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Old vs. New

Old vs. New Published: 17th Jul 2018 - 0 Comments - Be the first, contribute now!

Old vs. New
Old vs. New
Old vs. New
Old vs. New
Old vs. New
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We look at the pros and cons of both types of classics to see what suits you best

How time flies, the Mazda MX-5 which we feature in our major buying guide this month is regarded as the ‘new’ MGB which is apt because 1980’s and 90’s cars are currently very much in vogue which means that there’s a significant shift in buying tastes on the horizon, from all age groups we might add. Like police officers, classics are getting increasingly younger…

It’s an age thing that creeps up on all of us. Most people love the cars that were around when they were young or previously owned when they were merely common second-hand buys, so it makes sense that as new and younger people become interested in classics, then the market moves on to their generation of cars which they loved and still do. This is why Ford Escorts, are now more desirable – and pricier – than some Astons and Ferraris!

Also, there’s an increasing number of ‘mature’ classic enthusiasts, who are moving up to something modern and practical, and the switch from MGB to MX-5, or MGF, is a prime example, if only as a second classic or run around. Is this something to rejoice about?

Old gold

Heritage and character are chiefly what owning any oldie is all about. Most established classics are universally loved for what they are and owners willingly accept their quirks as part of the charm and pleasure of owning a classic, because it’s so different from their modern efficient if colourless daily driver.

In general, they are usually much easier to maintain compared to modern classics, thanks to simpler mechanicals and make up, while spare parts – on popular models – can be absurdly inexpensive if you scour the autojumbles. Add low cost classic car insurance and, for an increasing number thanks to the 40-year exemption rule, free road tax, and a classic car can be a very pleasurable yet low cost hobby. QED?

However, tastes are changing in line with today’s motoring and as a result, an increasing number of classic enthusiasts want additions, such as turn-key dependability and better safety features, which is why sportsters like the MX-5 and the MGF are in the frame. What’s more, after a modern five-speed daily driver, the lack of this economical cruising gear, and general long distance comfort, can become off-putting to all but the diehards, as can heavy steering without power assistance.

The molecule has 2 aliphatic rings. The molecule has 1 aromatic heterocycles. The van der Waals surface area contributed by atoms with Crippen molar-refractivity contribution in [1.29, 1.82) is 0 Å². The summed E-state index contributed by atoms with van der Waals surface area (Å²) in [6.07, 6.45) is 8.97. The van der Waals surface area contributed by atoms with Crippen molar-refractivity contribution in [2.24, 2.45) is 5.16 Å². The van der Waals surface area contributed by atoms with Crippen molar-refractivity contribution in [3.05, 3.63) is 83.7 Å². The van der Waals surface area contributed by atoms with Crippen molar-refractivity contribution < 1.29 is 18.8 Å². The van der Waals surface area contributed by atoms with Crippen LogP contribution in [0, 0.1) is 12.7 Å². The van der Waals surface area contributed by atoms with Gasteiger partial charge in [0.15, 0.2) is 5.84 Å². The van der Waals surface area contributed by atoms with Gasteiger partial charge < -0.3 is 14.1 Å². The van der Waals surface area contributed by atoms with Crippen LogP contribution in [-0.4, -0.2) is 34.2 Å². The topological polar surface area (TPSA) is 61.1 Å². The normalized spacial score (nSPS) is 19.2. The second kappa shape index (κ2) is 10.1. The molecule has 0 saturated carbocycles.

These last facets are reasons why it’s now so commonplace to improve established classics with upgrades that even the staunchest enthusiast or club broadly approve of, such as better brakes, electronic ignition, five-speed transmissions, power steering and superior lighting. Properly done modifications enhance rather than detract from the car’s character – as anybody who has driven a Ford Sierrageared MGB or disc-braked Morris Minor will happily tell you.

Finally, you can’t ignore the final aspect; older classics are fast appreciating assets which, if looked after, won’t lose money. The flip side is that prices are being pushed up all the time and for many even the most prosaic classic is becoming financially way out of reach, unless they buy a project to restore from ground up.

If you like a challenge and love getting your hands dirty great – but the trend is moving towards ready-to-enjoy turn-key classics, dealers tell us.

All mod cons

Classics such as the ubiquitous MX-5, BMW Z3 and the MGF have all the benefits you want out of a modern but still hold that essential classic character plus provide performance levels that only the best sportster of yesteryear could muster.

From a practical standpoint – thanks to better build and more advanced rustproofing techniques – there’s a strong chance that, if you buy right and look after a modern, you may never have to ever restore it fully thus saving enormous time and money plus retaining the car’s vital originality. The mechanicals on most modern cars are equally bomb-proof so all you have to do is enjoy it. But there are snags to all that electronic wizardry no modern can do without!